So, the talking points out right now are that Donald Trump lost Colorado fair and square and he is just a whiner who has to learn to play by the rules and should have understood them better when he embarked on his campaign. The problem with this argument, at least in Colorado where I reside, is that the rules have been completely turned upside down and the “rules” no longer follow the principles of democracy. Currently in Colorado, on the republican side, there is a voterless presidential primary. Imagine that. Last August the state’s GOP executive committee changed the rules to make it so that the presidential preference poll would be cancelled—a move that former state GOP chairman, Ryan Call says, “takes Colorado completely off the map.”

“Instead, Republicans selected national delegates through the caucus process, a move that put the election of national delegates in the hands of party insiders and activists — leaving roughly 90 percent of the more than 1 million Republican voters on the sidelines,” The Denver Post reported.

Meanwhile on the other side, as the media touts Bernie Sanders as the popular candidate with no chance of winning the nomination, he has currently won seven out of the last eight state contests. One example would be in Wyoming where he upset Clinton by a 12 percent margin; 56-44 percent. But because of the “oddball” delegate system as the New York Post put it, the state’s 14 delegates were still split down the middle between the two democrat candidates while four superdelegates who pledged their allegiance to Clinton back in January were also awarded to her, giving her an 11-7 delegate tally.


The distressing—and confusing— system of superdelegates, brokered conventions, executive committees, political action committees, big money in politics, erroneous voting machines, and the controlled media not doing their job to inform the American public of the truth, doesn’t evoke much confidence in the “democratic process” anymore. In fact four years ago there was another populist movement being led by a presidential candidate and we all saw what the system did to him.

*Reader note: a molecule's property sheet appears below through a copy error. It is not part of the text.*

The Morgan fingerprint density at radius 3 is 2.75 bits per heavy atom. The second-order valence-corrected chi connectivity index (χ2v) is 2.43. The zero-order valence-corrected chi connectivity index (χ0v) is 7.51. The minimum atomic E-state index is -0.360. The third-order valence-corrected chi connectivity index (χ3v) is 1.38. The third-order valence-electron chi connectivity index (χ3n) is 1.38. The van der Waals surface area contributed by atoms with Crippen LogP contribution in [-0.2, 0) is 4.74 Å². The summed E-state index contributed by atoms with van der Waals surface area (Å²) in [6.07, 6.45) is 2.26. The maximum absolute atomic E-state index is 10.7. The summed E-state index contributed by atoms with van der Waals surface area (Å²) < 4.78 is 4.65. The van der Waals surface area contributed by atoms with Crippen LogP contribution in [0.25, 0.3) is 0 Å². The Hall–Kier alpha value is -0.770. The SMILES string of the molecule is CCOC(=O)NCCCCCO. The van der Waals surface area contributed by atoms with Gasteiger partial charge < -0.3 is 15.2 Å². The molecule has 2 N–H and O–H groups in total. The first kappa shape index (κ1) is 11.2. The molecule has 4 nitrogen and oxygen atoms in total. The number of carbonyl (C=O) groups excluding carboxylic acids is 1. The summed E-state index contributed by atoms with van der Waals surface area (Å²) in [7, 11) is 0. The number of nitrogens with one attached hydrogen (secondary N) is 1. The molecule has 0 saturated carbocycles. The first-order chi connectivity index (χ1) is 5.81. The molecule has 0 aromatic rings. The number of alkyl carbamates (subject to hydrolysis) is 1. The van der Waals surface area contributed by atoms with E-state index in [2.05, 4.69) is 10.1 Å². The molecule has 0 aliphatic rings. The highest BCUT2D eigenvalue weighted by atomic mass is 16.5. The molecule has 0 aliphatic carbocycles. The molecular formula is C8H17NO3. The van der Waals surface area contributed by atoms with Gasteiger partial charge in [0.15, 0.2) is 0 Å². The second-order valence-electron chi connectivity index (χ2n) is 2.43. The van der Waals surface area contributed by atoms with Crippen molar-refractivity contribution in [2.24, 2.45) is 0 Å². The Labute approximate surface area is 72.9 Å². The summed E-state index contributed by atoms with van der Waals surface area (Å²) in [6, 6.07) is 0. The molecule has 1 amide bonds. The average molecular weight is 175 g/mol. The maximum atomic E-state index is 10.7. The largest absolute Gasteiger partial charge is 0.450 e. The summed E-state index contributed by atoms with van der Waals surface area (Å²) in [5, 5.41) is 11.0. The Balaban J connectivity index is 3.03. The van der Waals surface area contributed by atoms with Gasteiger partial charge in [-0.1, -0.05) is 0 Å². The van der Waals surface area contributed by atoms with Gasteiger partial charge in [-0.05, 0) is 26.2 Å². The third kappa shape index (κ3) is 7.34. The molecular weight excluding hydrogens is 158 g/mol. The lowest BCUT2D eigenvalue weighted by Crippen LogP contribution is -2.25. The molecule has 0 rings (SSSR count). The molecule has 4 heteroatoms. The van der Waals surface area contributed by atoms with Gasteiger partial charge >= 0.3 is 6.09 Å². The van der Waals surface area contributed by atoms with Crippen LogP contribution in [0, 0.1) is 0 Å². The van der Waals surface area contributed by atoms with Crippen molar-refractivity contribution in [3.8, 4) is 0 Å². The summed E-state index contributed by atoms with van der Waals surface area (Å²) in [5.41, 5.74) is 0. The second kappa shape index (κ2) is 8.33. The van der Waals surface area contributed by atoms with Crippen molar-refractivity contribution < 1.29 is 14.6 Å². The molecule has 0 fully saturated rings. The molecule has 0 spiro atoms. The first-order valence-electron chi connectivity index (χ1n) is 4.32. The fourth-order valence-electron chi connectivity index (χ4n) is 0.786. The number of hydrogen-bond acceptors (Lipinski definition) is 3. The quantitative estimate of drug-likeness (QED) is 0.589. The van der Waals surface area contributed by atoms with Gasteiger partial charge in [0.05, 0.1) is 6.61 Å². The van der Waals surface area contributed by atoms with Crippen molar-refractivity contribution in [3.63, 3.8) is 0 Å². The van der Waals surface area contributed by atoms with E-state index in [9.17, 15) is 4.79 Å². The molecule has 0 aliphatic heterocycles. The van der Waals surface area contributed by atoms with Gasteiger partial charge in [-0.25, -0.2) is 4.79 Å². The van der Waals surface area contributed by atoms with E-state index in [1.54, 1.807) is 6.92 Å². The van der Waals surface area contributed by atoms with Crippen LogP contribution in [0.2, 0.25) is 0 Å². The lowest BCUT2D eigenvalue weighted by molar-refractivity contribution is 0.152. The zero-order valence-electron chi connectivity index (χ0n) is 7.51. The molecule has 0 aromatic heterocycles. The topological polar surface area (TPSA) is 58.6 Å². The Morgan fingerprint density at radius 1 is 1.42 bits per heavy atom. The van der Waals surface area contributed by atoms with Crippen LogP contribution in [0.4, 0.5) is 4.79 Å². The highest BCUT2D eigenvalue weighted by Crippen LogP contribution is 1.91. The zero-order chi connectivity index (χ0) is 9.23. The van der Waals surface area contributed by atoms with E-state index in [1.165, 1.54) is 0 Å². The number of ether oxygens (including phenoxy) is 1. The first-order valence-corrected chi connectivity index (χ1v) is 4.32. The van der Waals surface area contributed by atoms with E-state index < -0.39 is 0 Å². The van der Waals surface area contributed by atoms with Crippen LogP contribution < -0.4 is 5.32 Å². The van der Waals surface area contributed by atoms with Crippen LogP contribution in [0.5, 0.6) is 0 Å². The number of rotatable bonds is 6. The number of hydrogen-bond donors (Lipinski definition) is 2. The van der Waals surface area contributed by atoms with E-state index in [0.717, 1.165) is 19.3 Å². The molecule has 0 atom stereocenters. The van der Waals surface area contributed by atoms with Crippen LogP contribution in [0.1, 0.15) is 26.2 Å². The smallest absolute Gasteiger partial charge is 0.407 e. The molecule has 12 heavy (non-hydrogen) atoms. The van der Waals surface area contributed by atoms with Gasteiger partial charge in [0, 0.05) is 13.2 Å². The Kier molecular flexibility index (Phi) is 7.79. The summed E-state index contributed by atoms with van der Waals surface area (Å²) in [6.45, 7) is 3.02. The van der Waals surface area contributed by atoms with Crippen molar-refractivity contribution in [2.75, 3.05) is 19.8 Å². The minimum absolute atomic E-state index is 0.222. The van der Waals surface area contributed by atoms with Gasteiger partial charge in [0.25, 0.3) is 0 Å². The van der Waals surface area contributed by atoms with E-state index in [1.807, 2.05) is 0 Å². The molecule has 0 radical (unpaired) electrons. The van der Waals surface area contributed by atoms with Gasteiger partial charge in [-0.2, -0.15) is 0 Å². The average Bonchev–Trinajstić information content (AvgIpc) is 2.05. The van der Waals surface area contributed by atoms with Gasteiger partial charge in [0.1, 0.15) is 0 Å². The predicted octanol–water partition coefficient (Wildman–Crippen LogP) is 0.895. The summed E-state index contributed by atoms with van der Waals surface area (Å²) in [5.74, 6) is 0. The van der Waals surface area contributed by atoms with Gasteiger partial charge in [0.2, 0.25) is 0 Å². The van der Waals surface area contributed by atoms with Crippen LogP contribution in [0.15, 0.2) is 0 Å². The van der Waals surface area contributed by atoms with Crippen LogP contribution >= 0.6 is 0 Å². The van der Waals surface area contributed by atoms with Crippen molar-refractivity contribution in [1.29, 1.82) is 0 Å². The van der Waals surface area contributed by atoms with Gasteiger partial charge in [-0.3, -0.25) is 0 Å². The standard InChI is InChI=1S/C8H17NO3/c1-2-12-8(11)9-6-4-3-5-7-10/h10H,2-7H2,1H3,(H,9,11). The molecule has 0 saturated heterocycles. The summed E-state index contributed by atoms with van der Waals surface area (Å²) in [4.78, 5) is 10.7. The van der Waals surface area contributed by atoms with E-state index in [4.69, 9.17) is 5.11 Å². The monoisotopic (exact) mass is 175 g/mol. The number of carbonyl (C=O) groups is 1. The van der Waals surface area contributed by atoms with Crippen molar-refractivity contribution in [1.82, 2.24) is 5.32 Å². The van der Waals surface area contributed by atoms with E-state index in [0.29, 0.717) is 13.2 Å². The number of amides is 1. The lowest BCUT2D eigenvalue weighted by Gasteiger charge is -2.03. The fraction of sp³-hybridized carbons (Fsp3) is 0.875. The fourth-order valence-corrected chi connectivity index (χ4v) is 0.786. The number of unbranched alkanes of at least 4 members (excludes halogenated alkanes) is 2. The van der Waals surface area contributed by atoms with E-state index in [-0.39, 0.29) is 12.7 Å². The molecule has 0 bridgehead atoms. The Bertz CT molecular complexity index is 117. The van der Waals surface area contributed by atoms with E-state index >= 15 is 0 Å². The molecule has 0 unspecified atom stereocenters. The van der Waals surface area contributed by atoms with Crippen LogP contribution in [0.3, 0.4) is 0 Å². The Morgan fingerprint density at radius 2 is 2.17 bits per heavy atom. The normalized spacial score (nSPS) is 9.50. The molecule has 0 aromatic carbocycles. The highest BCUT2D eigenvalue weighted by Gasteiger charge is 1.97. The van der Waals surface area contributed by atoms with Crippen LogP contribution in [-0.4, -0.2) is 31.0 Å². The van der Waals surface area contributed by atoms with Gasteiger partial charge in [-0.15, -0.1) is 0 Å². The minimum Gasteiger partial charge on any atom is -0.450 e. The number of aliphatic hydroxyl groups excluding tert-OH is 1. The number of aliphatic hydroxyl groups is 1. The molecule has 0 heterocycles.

It is good and healthy that the nation is finally getting upset with their vote being taken away from them. It is good we are all finding out the faults in the system so we can correct them in a peaceful manner. When I started reading the “Learn About the United States” civics manual in preparation for my naturalization test, I was actually happy to read again what I learned back in elementary school. Civics and history were a couple of my favorite subjects back then because I was so proud to be in a country that was made to work for the people. Unfortunately today, and for a long time, we have seen it slip away into something twisted. Something dangerous and destructive with a whole lot of PR, misinformation and propaganda wrapped around it.

The troubling election process goes beyond any one of the four major candidates running today. It solidifies a system that will continuously work in favor of the few instead of for the prosperity of the people. I would hope the first vote I cast this upcoming election will have some meaning behind it and somehow turn the bass-ackwards policies that have engrained themselves in almost every part of our lives, around.